Business as usual is slowly showing some normality as the weekend crowds and last minute holidaymakers take advantage of the great conditions available. Easter will always be busy as is this week as we see the regular glut of South Americans descend upon us. It’s known to many as the Mexican week, but that’s perhaps a little unjust on the hundreds of Venezuelans and Brazilians, etc that also make the trip each year.

Now, not that anyone coming here should receive or be deserving of any treatment better than anyone else, however, many will attract or demand more attention and money will always ensure that goods, services and even privileges are bestowed upon those with the ‘muscle’. Most of these travelling South Americans will arrive with four, five or six family members and often will accompany or meet up with other family friends in resort.

Between them, they invest quite substantially into Whistler’s economy whilst on vacation and it’s understandable why business’s will endeavour to cater for their every need. Difficult for the guests to ever be in the ‘wrong’ when in the service industry! A hard pill to swallow at times, but those employed across the industries whose profession it is to serve others have developed a thick skin and learned long ago not to take some of the infrequently barked orders as anything personal.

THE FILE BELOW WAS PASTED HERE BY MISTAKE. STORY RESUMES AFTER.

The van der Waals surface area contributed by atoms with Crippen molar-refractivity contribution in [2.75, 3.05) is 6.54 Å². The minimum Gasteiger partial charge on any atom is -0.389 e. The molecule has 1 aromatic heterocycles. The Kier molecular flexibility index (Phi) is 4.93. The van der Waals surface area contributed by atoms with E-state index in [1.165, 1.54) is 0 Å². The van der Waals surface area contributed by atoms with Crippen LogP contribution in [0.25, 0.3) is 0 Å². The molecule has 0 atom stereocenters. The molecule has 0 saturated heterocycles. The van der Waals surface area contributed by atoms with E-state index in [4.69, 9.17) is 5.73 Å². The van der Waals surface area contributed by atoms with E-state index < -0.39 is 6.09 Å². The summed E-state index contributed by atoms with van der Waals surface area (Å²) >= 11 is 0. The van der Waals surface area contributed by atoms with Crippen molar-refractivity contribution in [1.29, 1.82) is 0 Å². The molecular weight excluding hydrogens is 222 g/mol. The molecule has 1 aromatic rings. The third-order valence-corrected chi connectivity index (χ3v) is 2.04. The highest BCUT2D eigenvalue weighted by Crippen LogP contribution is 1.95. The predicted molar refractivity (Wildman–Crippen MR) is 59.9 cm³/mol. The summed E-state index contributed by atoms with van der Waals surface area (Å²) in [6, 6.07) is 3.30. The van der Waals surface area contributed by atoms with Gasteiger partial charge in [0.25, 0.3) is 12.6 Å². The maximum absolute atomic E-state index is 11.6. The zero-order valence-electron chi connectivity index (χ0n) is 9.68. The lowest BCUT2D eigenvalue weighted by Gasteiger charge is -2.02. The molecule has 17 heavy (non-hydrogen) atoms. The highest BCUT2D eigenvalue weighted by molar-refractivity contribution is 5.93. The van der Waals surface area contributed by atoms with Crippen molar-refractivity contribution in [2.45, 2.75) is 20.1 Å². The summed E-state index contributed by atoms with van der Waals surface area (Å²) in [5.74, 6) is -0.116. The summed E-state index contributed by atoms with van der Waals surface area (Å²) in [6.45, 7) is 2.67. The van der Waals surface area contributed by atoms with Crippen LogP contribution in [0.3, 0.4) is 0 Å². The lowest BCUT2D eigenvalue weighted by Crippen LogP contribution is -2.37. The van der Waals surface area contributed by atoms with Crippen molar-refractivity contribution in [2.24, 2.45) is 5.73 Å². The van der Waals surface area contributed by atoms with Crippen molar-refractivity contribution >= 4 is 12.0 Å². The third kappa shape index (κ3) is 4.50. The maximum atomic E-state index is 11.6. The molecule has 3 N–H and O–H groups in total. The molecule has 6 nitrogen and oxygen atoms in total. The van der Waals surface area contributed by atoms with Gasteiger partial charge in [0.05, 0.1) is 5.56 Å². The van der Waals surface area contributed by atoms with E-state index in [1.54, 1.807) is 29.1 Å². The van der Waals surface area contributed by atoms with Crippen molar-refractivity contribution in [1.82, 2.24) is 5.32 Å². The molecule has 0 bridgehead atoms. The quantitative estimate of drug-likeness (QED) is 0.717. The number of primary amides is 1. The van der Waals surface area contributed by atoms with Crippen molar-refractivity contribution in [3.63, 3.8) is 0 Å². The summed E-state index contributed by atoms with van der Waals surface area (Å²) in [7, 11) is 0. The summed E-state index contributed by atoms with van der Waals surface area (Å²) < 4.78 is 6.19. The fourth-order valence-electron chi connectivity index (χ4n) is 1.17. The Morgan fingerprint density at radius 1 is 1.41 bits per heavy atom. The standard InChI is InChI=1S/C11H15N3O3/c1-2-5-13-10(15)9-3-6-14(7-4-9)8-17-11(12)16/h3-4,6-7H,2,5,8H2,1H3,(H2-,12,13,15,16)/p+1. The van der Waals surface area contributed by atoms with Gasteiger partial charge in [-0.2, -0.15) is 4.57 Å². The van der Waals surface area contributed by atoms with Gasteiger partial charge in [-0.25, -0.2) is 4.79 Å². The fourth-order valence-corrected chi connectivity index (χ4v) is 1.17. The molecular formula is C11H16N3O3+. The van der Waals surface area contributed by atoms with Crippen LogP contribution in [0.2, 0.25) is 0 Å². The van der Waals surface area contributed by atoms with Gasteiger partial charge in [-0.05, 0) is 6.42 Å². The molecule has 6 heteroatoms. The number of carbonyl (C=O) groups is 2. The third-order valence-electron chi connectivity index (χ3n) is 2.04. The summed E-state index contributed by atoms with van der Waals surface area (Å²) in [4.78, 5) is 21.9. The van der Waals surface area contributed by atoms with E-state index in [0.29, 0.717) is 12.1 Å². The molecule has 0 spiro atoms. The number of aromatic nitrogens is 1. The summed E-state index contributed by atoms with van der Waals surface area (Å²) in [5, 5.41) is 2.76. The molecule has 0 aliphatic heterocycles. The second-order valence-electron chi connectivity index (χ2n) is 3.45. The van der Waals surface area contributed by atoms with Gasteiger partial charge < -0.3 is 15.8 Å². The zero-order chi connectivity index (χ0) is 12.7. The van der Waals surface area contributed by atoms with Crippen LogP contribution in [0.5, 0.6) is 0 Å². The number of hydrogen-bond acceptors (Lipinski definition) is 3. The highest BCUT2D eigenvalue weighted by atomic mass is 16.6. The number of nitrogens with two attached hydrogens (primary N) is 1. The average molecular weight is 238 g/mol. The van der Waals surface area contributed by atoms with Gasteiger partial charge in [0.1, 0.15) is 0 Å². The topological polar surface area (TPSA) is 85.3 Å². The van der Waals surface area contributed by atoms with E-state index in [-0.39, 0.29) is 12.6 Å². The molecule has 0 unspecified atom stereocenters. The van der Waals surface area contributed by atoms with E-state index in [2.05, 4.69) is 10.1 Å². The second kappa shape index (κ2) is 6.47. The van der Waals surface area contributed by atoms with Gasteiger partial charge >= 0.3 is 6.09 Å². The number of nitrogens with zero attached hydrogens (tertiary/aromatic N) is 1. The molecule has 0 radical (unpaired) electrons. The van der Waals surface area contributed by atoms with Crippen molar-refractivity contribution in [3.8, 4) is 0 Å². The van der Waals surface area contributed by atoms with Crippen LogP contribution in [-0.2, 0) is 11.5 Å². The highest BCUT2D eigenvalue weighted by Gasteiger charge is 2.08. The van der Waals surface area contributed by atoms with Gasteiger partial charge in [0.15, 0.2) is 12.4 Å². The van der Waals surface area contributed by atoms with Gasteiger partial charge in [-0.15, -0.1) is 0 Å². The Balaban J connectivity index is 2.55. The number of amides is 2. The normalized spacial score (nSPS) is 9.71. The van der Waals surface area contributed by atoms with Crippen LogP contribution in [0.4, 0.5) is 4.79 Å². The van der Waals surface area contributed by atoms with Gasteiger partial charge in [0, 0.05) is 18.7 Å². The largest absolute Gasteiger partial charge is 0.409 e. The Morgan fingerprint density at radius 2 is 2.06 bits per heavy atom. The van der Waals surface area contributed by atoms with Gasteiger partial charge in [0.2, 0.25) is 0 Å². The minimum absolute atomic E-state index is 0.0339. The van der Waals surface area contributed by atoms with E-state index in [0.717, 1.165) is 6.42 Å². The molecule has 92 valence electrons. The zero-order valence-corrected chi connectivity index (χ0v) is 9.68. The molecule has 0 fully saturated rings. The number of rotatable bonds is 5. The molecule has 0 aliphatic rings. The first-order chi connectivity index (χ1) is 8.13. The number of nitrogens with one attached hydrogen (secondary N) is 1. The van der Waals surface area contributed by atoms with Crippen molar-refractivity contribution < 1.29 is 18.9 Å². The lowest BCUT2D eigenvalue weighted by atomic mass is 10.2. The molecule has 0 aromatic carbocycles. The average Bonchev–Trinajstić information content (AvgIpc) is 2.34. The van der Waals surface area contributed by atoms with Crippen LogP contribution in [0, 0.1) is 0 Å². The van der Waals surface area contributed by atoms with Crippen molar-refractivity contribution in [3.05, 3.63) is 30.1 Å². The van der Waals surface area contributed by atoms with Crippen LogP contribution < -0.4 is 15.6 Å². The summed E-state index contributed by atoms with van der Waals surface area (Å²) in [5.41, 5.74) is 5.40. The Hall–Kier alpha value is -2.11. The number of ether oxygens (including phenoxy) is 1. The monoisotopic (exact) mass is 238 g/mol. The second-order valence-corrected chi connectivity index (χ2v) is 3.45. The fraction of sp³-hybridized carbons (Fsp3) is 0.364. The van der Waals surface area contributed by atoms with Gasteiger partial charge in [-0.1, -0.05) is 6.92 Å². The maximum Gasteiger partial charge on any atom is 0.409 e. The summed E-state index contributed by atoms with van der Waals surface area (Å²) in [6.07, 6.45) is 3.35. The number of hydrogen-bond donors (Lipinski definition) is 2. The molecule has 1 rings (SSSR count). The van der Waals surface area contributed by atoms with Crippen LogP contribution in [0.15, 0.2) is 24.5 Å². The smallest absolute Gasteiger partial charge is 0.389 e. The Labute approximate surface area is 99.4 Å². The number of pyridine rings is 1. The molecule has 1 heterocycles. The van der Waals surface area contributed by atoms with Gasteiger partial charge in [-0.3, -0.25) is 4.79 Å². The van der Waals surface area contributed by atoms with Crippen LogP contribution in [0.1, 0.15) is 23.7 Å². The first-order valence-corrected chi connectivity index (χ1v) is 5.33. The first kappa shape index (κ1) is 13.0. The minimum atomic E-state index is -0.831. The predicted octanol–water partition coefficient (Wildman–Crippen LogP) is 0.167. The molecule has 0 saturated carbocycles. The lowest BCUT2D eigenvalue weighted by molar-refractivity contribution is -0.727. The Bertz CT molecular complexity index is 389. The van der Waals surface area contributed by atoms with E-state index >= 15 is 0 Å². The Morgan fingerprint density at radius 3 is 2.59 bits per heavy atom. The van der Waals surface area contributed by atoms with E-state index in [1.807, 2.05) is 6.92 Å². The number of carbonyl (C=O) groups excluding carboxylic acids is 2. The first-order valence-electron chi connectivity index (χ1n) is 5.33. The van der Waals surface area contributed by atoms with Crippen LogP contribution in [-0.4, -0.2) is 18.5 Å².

Friends, new and old are already making plans for their impending departure having been here for the duration of the season, or perhaps their various working visa’s from around the world are due to expire. It’s tough to say goodbye to so many people each year, but this is the nature of Whistler’s workforce which consists of such a transient collection. Some of these workers and friends will perhaps come back and others will stay in touch via the now ‘modus operandi’ social networks, such as Facebook, hopefully providing beds to crash on should one travel to their own far flung corner of the world. I’ve come across some ‘locals’ who refrain from getting attached to those only fleetingly among us as they find it too hard making friends only to see them depart shortly after.